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About the Photos

Our holdings include hundreds of glass and film negatives/transparencies that we've scanned ourselves; in addition, many other photos on this site were extracted from reference images (high-resolution tiffs) in the Library of Congress research archive. (To query the database click here.) They are adjusted, restored and reworked by your webmaster in accordance with his aesthetic sensibilities before being downsized and turned into the jpegs you see here. All of these images (including "derivative works") are protected by copyright laws of the United States and other jurisdictions and may not be sold, reproduced or otherwise used for commercial purposes without permission.

© 2018 SHORPY INC.

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Das Piratenboot: 1915

Das Piratenboot: 1915

1915. "Eitel Friedrich, German ship taken over by U.S." The commerce raider Eitel Friedrich, a former passenger liner converted into an auxiliary cruiser for the German navy early in World War I, put into port at Newport News, Virginia, for repairs in March 1915 after sinking a number of British ships (and one U.S. merchant vessel) and taking on more than 300 British and French prisoners. After almost a month the captain decided to intern, and the vessel was towed to the Philadelphia Navy Yard, where she remained under the German flag until being seized by the U.S. government in April 1917. (Harris & Ewing.) View full size.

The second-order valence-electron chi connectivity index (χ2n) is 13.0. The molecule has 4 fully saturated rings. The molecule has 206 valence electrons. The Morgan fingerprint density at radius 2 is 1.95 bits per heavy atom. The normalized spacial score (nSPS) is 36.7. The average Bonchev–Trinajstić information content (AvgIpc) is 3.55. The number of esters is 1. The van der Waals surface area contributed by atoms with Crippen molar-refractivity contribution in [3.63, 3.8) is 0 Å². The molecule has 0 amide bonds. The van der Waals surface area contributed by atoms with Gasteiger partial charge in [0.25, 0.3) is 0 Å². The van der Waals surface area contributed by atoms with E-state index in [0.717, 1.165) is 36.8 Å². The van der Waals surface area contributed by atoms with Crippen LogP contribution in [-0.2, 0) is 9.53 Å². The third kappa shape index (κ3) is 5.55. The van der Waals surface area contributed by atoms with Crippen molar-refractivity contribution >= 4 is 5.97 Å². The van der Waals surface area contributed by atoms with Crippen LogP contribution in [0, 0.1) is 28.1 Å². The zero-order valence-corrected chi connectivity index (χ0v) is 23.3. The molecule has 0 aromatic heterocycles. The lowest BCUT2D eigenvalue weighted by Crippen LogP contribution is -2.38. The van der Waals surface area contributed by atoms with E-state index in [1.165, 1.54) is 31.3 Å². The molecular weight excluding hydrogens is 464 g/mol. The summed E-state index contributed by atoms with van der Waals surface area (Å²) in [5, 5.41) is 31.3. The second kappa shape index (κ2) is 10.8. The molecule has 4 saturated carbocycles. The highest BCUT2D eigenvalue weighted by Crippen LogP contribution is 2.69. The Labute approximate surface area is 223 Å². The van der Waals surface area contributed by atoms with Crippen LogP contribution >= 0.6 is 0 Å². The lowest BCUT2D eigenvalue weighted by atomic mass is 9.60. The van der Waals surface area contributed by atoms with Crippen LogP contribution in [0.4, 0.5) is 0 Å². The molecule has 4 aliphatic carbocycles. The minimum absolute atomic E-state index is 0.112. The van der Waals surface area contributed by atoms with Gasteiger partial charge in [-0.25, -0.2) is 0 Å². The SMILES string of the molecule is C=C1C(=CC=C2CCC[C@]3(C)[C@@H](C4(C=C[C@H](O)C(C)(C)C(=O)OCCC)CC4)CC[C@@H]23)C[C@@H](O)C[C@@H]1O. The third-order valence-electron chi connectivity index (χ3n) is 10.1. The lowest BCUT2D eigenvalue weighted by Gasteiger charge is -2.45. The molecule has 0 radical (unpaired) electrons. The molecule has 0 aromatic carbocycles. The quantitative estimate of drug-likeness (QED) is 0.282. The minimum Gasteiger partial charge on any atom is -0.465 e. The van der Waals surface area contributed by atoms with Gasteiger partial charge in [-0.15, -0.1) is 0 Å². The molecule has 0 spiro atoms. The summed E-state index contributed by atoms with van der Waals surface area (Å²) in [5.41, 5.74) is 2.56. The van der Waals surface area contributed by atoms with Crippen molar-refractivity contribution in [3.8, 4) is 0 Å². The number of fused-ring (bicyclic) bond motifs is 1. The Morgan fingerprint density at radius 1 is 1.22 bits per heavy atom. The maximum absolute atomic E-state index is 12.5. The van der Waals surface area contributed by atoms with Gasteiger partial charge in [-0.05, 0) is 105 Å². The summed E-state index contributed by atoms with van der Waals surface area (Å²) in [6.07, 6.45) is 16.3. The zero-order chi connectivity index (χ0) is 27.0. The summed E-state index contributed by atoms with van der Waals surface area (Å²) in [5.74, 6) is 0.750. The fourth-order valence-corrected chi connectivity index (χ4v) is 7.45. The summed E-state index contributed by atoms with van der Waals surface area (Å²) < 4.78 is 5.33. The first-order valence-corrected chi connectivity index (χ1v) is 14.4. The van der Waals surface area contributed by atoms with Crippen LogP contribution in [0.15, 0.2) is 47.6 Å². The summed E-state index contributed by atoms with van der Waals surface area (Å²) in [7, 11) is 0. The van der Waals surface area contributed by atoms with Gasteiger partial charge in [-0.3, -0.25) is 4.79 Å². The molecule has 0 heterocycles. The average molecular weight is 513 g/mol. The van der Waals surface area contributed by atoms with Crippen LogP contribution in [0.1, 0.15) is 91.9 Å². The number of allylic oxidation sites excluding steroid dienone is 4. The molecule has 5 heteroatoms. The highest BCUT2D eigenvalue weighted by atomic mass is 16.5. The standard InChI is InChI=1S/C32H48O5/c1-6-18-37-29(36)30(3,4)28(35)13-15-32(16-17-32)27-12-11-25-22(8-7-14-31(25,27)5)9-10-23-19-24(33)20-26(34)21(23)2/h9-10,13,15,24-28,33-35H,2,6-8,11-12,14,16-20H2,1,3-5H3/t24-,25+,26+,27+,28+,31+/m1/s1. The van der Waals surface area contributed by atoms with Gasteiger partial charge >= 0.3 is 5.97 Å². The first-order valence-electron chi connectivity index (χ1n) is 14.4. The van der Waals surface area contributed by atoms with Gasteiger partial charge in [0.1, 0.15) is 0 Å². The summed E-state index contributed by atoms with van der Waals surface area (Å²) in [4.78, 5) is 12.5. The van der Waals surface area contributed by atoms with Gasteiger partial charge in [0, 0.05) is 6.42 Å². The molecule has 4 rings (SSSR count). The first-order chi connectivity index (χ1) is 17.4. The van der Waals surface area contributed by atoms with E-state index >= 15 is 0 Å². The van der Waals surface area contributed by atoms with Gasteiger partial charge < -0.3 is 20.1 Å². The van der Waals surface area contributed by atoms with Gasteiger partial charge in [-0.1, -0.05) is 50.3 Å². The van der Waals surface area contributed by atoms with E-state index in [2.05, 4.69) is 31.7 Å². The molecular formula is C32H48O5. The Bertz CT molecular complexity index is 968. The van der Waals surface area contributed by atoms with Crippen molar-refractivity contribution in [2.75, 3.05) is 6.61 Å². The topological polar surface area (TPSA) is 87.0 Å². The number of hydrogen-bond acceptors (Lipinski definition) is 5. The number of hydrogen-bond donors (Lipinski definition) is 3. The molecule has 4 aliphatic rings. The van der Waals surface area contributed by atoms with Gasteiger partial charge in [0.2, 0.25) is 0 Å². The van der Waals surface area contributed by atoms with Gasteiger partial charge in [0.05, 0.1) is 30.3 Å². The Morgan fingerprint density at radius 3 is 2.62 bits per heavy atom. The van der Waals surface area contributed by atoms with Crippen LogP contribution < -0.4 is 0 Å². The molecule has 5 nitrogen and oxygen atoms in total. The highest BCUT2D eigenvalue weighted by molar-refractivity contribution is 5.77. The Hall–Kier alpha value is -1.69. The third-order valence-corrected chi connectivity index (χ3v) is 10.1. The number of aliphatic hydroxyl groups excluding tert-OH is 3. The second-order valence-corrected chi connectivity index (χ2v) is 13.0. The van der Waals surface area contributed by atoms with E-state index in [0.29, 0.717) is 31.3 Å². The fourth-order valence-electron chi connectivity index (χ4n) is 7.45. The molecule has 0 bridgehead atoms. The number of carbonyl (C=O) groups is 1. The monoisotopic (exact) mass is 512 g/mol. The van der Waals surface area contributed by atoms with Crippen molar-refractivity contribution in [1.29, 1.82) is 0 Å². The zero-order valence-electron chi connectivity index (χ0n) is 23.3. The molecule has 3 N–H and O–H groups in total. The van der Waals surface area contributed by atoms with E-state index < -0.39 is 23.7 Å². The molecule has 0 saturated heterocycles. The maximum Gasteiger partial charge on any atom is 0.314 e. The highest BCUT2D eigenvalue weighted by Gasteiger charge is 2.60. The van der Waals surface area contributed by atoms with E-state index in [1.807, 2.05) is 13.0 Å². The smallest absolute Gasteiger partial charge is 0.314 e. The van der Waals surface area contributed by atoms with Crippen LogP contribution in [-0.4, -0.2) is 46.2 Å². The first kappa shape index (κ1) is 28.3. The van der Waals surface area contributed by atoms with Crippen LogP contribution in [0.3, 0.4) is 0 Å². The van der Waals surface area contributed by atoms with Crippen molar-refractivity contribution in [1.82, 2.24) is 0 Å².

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Further fate

Upon seizure she was renamed the USS DeKalb and served as a troop transport through the war. After decommissioning in 1919 she became the SS Mount Clay and was finally scrapped in 1933.


Guy on the gangplank: "First I spill glue on the captain's chair and now I let his dinghy get away. What a day I'm having!"

SHORPY HISTORICAL PHOTO ARCHIVE | History in HD is a vintage photo archive featuring thousands of high-definition images from the 1850s to 1960s. (Available as fine-art prints from the Shorpy Archive.) The site is named after Shorpy Higginbotham, a teenage coal miner who lived 100 years ago.

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